Clinicians have been re-evaluating their safety plans with clients at-risk. Pre-existing services like phone and online support lines with trained counselors remain open to help those with suicidal thoughts escape distress, too. Professionals and community members have also worked to develop and spread more information on Reddit, social media, and Wikiversity, which are interactive platforms that share material quickly.
This infographic summarizes five ways of coping with COVID-19 and similar stressors.
Goals for the Bipolar & COVID-19 Paper
“Working with Bipolar Disorder During the COVID-19 Pandemic: Both Crisis and Opportunity” was written by a team drawing from many countries and many perspectives. We aimed to present careful considerations for delivering the best-tailored treatment for those with psychiatric disorders like BD, and how to operate by utilizing telecommunication in these unprecedented circumstances. This paper had 13 authors from China, Italy, Spain, the USA, and Canada, representing multiple cultures, many stages in careers, various educational backgrounds, and different areas of expertise, including a person with lived experience of BD. These different voices provide a well-rounded narrative with a trans-global element from multiple perspectives and angles.
What is WikiJournals, and why was it chosen?
Our goal is to spread reliable information as quickly, widely, and accessibly as possible to help people during these trying and uncharted times. That means avoiding exclusive journals, paywalls, and lengthy production processes. For these reasons, WikiJournal, an offshoot of Wikipedia, was chosen as the publication group for the paper. The WikiJournal User Group is an open-access, peer-reviewed academic group of journals that integrates content from branches of Wikipedia. It also allows the working paper to be widely shared even before peer review is finished. The edits are made live and tracked with a discussion function, making it conducive for large virtual collaboration. Like all Wikipedia sites, authors can keep the information up-to-date, continuing to improve the paper at each stage. The citable indexed publication has a greater reach than traditional scholarly publications, too. These factors made WikiJournals the best choice, since time was of the essence, and COVID-19 news, resources, and recommendations are always changing and growing.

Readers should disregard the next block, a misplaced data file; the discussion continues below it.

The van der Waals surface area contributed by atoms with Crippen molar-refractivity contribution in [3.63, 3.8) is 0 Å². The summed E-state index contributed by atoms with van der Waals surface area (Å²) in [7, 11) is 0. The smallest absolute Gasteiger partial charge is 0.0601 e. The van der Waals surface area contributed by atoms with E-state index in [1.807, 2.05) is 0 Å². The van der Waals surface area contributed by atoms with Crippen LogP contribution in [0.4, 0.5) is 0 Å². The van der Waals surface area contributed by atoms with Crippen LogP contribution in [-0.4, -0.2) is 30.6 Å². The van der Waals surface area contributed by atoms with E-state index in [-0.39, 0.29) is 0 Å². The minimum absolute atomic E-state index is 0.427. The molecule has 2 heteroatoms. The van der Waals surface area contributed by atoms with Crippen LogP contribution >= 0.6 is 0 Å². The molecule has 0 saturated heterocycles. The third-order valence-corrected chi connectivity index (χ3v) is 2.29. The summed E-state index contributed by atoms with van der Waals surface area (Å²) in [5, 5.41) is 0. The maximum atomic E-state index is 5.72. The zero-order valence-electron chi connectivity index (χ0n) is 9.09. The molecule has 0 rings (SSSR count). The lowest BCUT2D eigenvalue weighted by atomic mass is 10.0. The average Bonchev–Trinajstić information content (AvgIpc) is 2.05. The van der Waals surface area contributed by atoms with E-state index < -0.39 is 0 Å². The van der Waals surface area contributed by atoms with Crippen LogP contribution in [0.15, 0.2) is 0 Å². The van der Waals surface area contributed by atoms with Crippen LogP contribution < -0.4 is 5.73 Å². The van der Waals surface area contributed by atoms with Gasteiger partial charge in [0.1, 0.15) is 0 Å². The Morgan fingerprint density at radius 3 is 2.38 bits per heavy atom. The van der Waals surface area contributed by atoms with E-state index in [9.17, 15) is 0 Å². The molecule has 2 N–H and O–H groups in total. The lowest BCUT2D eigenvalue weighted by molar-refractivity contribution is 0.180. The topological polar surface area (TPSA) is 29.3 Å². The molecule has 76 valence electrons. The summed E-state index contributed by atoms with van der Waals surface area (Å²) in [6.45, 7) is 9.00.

About the Authors
Emma Grace Choplin, B.S.
In 2019, I received my B.S. in Psychology, minoring in Neuroscience and Religious Studies at the University of North Carolina-Chapel Hill where I researched Evidenced-Based Assessment and Dissemination & Implementation Science in Eric Youngstrom’s Lab. As a Past-President of Helping Give Away Psychological Science, I help bridge the gap between clinicians, academics, and the public to increase open-access to psychological science. I’m Dr. Elizabeth Losin’s Social and Cultural Neuroscience Lab’s Research Coordinator/Lab Manager at the University of Miami researching health disparities, doctor-patient relationships, and biased analgesic prescribing/decision-making. This Fall I’m applying to Clinical Psychology Ph.D. programs.
I am an undergraduate at the University of North Carolina at Chapel Hill majoring in psychology and minoring in computer science and neuroscience. I work as a research assistant at UNC. I am the President of the UNC chapter of HGAPS. HGAPS helped work on the original article and add resources. The organization is dedicated to helping the best information about psychological science reach the people who would benefit.
References and Resources
- Youngstrom E, Stefana A, Chen J, Michael K, Van Meter A, Maxwell V, Michalak EE, Choplin EG, Smith LT, Vincent C, Loeb A, Vieta E. Working with Bipolar Disorder During the COVID-19 Pandemic: Both Crisis and Opportunity. WikiJournal Preprints. Published online 2020.
- COVID-19 Map – Johns Hopkins Coronavirus Resource Center. Accessed May 11, 2020.
- IHME | COVID-19 Projections. Institute for Health Metrics and Evaluation. Accessed May 11, 2020.
- COVID-19 and the world of work (COVID-19 and the world of work). Accessed May 11, 2020.
- Types of Psychiatric Disorders. Verywell Mind. Accessed May 11, 2020.
- Homelessness and mental health. In: Wikipedia. ; 2020. Accessed May 11, 2020.
- The economic, geopolitical and health impacts of COVID-19. World Economic Forum. Accessed May 11, 2020.
- Mental Health Conditions Similar but Distinct from Bipolar Disorder. Accessed May 11, 2020.
- Stigma and discrimination. Mental Health Foundation. Published August 7, 2015. Accessed May 12, 2020.
- Bipolar Disorder & Managing Stress during the COVID-19 Pandemic | Psychiatry Michigan Medicine. Psychiatry. Published April 3, 2020. Accessed May 12, 2020.
For further references, check the WikiJournal article!